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I work on a program that performs matrix and vector operation in Java. The multiple function call and object creation that occurs in my current implementation makes it sluggish and difficult to understand.

For instance I want to update the position of a mechanical point, by speed integration:

void update(Vector3 position, Vector3 speed, float dt){
   Vector3 displacement = new Vector3(speed);

Here the API is not natural, and in addition I need to allocate an build a new Vector3 reference. Obviously i measured a great performance improvement on real uses case when inlining the computation this way:

void update(Vector3 position, Vector3 speed, float dt){
   position.x += speed.x * dt;
   position.y += speed.y * dt;
   position.z += speed.z * dt;

Is there any tool that could generate this code from a domain specific language on demand? A Cog like syntax would be nice. (Cog is a code generation tool from Ned Batchelder)

void update(Vector3 position, Vector3 speed, float dt){
   // [[[DSL position += speed * dt ]]] 
   position.x += speed.x * dt;//Generated Code
   position.y += speed.y * dt;//Generated Code
   position.z += speed.z * dt;//Generated Code
   // [[[END]]]
share|improve this question
Why over-complicate a simple operation like matrix / vector math with code generation? What are the goals you are seeking to achieve? Performance & Readability? Consistency? Simplicity? – mellamokb Apr 28 '11 at 13:31
I choose here a trivial example, the real usecases are not so simple. The first goal is the software performance. This one can be achieved by inlining myself every math operation, without any code generation. The second goal is to enhance readability of the code. – Pierre Apr 28 '11 at 13:36
As you say you gain a lot of performance in the second code example. However, this not merely a simple inline that you perform. I guess that what you want is quite complicated. Did you look at Maybe you could construct an AST for your calculation in java code, which at compiletime you rewrite to your second example. – Alessandro Vermeulen Apr 30 '11 at 22:16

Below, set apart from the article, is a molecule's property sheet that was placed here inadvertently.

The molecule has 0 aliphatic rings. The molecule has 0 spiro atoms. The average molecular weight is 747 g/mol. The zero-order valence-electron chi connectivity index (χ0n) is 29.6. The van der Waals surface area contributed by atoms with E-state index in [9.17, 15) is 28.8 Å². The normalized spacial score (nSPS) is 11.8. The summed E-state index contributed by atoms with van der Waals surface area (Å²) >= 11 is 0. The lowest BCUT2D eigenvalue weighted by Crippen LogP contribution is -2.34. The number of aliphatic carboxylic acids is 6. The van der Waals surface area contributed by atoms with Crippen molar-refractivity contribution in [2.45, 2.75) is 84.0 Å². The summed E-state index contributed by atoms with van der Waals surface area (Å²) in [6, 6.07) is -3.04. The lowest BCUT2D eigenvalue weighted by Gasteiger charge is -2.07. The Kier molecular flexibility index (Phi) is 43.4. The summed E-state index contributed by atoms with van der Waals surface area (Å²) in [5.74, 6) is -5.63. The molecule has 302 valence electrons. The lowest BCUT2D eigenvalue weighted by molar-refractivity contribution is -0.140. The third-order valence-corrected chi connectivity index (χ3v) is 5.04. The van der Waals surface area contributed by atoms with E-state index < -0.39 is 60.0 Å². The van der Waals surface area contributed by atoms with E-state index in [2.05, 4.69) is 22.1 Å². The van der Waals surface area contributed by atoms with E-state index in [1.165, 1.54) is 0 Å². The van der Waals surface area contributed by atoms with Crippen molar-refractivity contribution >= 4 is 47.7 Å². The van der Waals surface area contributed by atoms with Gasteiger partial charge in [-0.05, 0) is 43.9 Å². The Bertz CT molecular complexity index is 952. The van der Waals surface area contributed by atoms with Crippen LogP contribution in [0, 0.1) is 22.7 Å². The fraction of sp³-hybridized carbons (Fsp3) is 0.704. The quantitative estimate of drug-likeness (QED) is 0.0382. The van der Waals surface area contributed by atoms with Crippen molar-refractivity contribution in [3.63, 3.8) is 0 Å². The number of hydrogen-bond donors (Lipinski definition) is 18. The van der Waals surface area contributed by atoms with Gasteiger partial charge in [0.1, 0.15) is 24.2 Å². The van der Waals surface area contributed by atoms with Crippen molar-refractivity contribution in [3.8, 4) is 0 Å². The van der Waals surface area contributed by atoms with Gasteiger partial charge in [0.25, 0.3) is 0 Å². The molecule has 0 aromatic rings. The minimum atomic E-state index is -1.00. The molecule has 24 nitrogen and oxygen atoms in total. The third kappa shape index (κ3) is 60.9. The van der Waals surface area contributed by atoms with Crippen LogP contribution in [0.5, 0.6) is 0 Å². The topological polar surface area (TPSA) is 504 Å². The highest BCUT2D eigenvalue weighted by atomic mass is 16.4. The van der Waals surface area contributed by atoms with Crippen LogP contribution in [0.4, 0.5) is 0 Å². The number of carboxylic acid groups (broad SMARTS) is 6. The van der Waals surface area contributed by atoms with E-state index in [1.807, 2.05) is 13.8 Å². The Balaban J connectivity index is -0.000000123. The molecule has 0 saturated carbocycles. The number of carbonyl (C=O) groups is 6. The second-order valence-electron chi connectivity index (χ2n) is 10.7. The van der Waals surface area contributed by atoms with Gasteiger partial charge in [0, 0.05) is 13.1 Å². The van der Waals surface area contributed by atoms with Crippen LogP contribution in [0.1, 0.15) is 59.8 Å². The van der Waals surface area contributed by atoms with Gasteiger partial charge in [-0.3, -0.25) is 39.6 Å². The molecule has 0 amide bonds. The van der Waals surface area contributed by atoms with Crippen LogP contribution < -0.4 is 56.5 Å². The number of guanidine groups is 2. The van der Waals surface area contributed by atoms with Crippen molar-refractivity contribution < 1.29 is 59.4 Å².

I was too late for adding a link to what I mean to my previous comment, but take a look at: – Alessandro Vermeulen Apr 30 '11 at 22:26
@Alessandro that's a nice proposal, it allows to bypass the code generation process if needed, and it allows to leverage code analysis tools and re-factoring tools. – Pierre May 2 '11 at 14:29

If you're heart set on code generation, I would highly recommend the book Language Implementation Patterns by Terence Parr. He shows how you would create an abstract syntax tree (AST) based of your DSL and then use rewrite rules to generate code.

Furthermore, he uses a vector DSL as one of his examples, including showing how you can distribute constant multiplications in the syntax tree. e.g.Simplification of a vector DSL.  Page 141 of Language Implementation Patterns by Terence Parr

The relevant section to you would be Chapter 15, Tree Pattern Matcher.

I agree with some of the other posters that this might be a little heavy weight for your purposes. Are you sure you can't implement a more fluent interface as @Alessandro Vermeulen showed in his gist comment? The speed differences look pretty negligible.

share|improve this answer
Strictly speaking, this is a little more than inlining, cause all the computation is made from local variable, and there is not more allocation to store intermediary result. I'm going to post there a real example with benchmarks. – Pierre May 2 '11 at 15:14

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